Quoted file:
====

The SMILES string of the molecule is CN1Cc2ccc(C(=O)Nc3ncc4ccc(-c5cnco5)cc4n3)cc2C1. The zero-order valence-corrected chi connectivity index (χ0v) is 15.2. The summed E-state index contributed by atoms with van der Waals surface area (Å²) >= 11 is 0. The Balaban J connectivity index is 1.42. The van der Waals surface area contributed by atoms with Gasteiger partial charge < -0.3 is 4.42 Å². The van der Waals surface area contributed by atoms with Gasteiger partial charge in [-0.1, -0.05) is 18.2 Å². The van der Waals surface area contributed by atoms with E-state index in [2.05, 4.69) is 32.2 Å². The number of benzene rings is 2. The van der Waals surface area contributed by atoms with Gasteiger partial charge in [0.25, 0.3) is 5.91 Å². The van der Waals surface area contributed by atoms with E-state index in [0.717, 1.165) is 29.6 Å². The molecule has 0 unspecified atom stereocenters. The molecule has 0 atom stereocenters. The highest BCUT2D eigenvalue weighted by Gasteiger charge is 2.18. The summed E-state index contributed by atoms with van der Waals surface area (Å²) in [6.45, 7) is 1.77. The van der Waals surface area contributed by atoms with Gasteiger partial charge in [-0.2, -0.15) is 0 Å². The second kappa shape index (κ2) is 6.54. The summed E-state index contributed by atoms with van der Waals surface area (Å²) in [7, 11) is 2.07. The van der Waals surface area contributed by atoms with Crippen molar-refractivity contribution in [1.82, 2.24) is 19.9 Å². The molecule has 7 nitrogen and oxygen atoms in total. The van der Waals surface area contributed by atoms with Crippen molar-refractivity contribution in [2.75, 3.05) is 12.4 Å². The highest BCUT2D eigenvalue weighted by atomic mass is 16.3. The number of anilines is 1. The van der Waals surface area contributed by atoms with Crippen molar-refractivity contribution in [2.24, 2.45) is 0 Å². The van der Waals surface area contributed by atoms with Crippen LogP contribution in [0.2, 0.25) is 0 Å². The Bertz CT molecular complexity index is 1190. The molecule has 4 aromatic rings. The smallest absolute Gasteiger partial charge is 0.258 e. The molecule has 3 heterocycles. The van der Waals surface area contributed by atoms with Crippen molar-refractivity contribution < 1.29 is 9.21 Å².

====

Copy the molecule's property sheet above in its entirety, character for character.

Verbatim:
The SMILES string of the molecule is CN1Cc2ccc(C(=O)Nc3ncc4ccc(-c5cnco5)cc4n3)cc2C1. The zero-order valence-corrected chi connectivity index (χ0v) is 15.2. The summed E-state index contributed by atoms with van der Waals surface area (Å²) >= 11 is 0. The Balaban J connectivity index is 1.42. The van der Waals surface area contributed by atoms with Gasteiger partial charge < -0.3 is 4.42 Å². The van der Waals surface area contributed by atoms with Gasteiger partial charge in [-0.1, -0.05) is 18.2 Å². The van der Waals surface area contributed by atoms with E-state index in [2.05, 4.69) is 32.2 Å². The number of benzene rings is 2. The van der Waals surface area contributed by atoms with Gasteiger partial charge in [0.25, 0.3) is 5.91 Å². The van der Waals surface area contributed by atoms with E-state index in [0.717, 1.165) is 29.6 Å². The molecule has 0 unspecified atom stereocenters. The molecule has 0 atom stereocenters. The highest BCUT2D eigenvalue weighted by Gasteiger charge is 2.18. The summed E-state index contributed by atoms with van der Waals surface area (Å²) in [6.45, 7) is 1.77. The van der Waals surface area contributed by atoms with Gasteiger partial charge in [-0.2, -0.15) is 0 Å². The second kappa shape index (κ2) is 6.54. The summed E-state index contributed by atoms with van der Waals surface area (Å²) in [7, 11) is 2.07. The van der Waals surface area contributed by atoms with Crippen molar-refractivity contribution in [1.82, 2.24) is 19.9 Å². The molecule has 7 nitrogen and oxygen atoms in total. The van der Waals surface area contributed by atoms with Crippen molar-refractivity contribution in [2.75, 3.05) is 12.4 Å². The highest BCUT2D eigenvalue weighted by atomic mass is 16.3. The number of anilines is 1. The van der Waals surface area contributed by atoms with Crippen molar-refractivity contribution in [2.24, 2.45) is 0 Å². The van der Waals surface area contributed by atoms with Crippen LogP contribution in [0.2, 0.25) is 0 Å². The Bertz CT molecular complexity index is 1190. The molecule has 4 aromatic rings. The smallest absolute Gasteiger partial charge is 0.258 e. The molecule has 3 heterocycles. The van der Waals surface area contributed by atoms with Crippen molar-refractivity contribution < 1.29 is 9.21 Å².